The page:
Falcon Trapping in the Jafr Basin
Falcon Trapping in the Jafr Basin: A Visual Tour
Falcon trapping, different from falconry that consists of using falcons to hunt other baits, is known to be a very traditional practice in the Middle East for nomadic populations. It is a part of the world of the Bedouin men who inhabit the Jafr Basin, who are mostly from the Abu Tayeb tribe. Here, the tradition is now entering its fourth generation of practitioners. Indeed, “the passion for falcons is inherited” says Abu Yazin, one of the most respected leaders in the tribe. In recent years, there have been increasing numbers of non-Bedouin interlopers seeking to try their hand at falcon capture and gain potential financial reward.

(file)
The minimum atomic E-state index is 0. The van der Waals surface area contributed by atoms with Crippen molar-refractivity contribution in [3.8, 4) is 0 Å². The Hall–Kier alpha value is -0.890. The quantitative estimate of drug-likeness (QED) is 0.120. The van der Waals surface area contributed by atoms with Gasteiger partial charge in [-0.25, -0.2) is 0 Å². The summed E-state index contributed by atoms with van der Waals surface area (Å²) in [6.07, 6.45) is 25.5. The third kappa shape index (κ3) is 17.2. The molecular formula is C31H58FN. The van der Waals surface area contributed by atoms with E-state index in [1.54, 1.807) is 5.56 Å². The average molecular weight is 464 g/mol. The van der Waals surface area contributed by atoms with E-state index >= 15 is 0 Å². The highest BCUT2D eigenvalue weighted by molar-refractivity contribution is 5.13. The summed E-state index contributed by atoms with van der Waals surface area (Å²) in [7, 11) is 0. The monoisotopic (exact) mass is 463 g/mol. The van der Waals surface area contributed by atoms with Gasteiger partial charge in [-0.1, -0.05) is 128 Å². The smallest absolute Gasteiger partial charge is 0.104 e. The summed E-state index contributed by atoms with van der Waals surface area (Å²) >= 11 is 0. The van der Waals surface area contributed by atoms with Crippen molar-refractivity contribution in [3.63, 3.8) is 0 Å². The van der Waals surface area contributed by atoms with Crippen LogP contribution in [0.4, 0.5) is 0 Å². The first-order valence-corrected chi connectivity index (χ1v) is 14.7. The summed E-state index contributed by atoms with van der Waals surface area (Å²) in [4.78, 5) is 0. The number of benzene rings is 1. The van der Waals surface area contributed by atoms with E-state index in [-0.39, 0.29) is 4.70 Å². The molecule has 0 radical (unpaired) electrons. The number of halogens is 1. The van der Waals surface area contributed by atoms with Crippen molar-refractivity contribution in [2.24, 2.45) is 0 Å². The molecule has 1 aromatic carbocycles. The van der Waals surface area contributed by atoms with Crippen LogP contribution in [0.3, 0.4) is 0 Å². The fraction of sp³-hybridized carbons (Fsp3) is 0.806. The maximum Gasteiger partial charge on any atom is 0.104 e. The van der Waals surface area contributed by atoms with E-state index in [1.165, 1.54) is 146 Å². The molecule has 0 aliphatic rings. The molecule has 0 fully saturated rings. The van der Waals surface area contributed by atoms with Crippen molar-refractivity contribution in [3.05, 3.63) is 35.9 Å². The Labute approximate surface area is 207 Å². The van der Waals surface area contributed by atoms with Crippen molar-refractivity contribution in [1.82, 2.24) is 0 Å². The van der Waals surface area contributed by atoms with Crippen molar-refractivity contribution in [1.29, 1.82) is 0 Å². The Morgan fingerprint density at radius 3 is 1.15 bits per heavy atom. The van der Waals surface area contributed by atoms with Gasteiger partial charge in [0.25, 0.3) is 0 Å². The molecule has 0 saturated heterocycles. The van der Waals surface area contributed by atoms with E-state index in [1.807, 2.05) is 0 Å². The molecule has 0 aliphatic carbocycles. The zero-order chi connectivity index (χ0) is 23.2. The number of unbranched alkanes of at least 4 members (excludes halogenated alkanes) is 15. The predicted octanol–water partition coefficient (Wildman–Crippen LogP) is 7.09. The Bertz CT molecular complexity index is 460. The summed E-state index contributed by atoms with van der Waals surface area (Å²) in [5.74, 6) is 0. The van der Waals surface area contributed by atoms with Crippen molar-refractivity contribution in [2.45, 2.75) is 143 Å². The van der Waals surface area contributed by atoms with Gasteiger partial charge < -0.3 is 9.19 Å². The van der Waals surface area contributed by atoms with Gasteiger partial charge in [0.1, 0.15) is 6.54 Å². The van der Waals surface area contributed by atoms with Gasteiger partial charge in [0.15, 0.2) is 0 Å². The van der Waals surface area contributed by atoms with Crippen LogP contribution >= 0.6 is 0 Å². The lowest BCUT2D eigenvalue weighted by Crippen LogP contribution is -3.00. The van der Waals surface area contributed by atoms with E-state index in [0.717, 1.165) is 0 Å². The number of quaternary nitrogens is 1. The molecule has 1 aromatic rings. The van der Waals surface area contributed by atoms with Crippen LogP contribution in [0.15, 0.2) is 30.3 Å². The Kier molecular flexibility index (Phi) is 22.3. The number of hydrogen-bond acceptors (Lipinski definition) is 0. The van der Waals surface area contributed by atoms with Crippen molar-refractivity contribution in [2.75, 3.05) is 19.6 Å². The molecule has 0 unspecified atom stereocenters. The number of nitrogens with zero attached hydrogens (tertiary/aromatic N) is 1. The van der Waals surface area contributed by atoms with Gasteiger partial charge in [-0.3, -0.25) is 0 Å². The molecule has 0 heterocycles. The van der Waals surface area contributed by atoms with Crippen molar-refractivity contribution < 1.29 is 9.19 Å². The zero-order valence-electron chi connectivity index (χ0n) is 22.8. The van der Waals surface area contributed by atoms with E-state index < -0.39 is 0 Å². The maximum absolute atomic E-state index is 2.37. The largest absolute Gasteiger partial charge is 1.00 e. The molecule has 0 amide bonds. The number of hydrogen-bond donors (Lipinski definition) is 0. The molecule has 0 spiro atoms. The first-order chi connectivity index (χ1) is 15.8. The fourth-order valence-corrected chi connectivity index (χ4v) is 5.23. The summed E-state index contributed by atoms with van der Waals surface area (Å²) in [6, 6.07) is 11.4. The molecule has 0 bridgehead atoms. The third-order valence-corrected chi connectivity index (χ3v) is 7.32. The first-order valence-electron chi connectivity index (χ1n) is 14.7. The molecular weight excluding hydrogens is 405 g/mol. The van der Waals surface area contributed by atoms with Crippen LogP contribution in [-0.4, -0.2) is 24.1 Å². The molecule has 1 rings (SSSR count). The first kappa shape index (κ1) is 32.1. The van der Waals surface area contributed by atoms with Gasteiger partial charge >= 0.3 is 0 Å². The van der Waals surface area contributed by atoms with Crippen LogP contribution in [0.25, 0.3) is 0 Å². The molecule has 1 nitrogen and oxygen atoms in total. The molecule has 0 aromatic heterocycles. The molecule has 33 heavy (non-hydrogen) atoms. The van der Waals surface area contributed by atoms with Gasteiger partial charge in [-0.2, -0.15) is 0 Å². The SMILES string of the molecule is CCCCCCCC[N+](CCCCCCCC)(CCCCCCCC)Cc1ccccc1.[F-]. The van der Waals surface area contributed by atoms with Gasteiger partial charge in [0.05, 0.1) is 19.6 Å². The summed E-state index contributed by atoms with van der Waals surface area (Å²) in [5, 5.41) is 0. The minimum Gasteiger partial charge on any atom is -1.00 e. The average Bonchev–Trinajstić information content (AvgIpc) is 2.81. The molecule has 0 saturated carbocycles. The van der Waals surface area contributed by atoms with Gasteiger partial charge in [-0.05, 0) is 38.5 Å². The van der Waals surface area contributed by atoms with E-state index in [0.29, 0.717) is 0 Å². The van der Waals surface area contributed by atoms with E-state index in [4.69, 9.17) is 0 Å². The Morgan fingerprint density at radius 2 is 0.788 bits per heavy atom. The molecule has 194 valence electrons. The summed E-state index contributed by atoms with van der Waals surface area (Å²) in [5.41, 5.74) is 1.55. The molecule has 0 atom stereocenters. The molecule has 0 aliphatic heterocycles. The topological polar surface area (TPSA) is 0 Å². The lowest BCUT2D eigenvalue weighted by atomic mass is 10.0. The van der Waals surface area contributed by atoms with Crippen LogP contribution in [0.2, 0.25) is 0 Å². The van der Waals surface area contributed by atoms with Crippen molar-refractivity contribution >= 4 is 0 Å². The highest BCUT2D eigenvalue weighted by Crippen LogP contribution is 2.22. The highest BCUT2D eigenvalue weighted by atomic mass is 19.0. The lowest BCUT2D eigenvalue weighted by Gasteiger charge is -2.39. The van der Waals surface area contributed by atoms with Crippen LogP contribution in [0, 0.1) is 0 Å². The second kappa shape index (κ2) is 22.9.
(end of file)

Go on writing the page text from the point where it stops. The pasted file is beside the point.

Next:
Every year, from early September to middle of November, around 50 temporary shelters dedicated to falcon trapping are set up in the south eastern desert of Jordan, hosting approximately 400 Bedouin men, who then dedicate their time to the social activities surrounding these birds.
In October 2018, photo documentarian Jérôme Poulalier, accompanied by anthropologist Prof. Cheryl Makarewicz and ornithologist Prof. Fares Khoury, travelling with these Bedouin falcon trappers of the Jafr Basin. You can read about their experiences and the details of this long-held Bedouin cultural tradition within the ‘Hunting with Falcons’ section.